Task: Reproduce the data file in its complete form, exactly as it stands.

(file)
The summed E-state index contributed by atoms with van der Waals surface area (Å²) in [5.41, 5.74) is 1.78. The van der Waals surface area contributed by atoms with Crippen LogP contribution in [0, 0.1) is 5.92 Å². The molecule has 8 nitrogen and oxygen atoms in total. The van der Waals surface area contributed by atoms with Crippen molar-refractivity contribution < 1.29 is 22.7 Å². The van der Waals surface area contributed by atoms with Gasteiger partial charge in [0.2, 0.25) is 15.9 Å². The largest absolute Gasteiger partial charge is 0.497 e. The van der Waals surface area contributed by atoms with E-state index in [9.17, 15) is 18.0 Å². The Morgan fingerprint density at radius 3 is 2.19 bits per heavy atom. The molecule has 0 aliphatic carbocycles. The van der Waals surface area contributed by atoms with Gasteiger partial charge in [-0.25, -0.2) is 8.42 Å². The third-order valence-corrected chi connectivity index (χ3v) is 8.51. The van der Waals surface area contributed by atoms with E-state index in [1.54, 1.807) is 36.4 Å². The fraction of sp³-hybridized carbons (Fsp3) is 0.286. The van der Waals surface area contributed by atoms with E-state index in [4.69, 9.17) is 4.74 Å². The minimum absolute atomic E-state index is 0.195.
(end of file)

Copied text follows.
The summed E-state index contributed by atoms with van der Waals surface area (Å²) in [5.41, 5.74) is 1.78. The van der Waals surface area contributed by atoms with Crippen LogP contribution in [0, 0.1) is 5.92 Å². The molecule has 8 nitrogen and oxygen atoms in total. The van der Waals surface area contributed by atoms with Crippen molar-refractivity contribution < 1.29 is 22.7 Å². The van der Waals surface area contributed by atoms with Gasteiger partial charge in [0.2, 0.25) is 15.9 Å². The largest absolute Gasteiger partial charge is 0.497 e. The van der Waals surface area contributed by atoms with E-state index in [9.17, 15) is 18.0 Å². The Morgan fingerprint density at radius 3 is 2.19 bits per heavy atom. The molecule has 0 aliphatic carbocycles. The van der Waals surface area contributed by atoms with Gasteiger partial charge in [-0.25, -0.2) is 8.42 Å². The third-order valence-corrected chi connectivity index (χ3v) is 8.51. The van der Waals surface area contributed by atoms with E-state index in [1.54, 1.807) is 36.4 Å². The fraction of sp³-hybridized carbons (Fsp3) is 0.286. The van der Waals surface area contributed by atoms with E-state index in [4.69, 9.17) is 4.74 Å². The minimum absolute atomic E-state index is 0.195.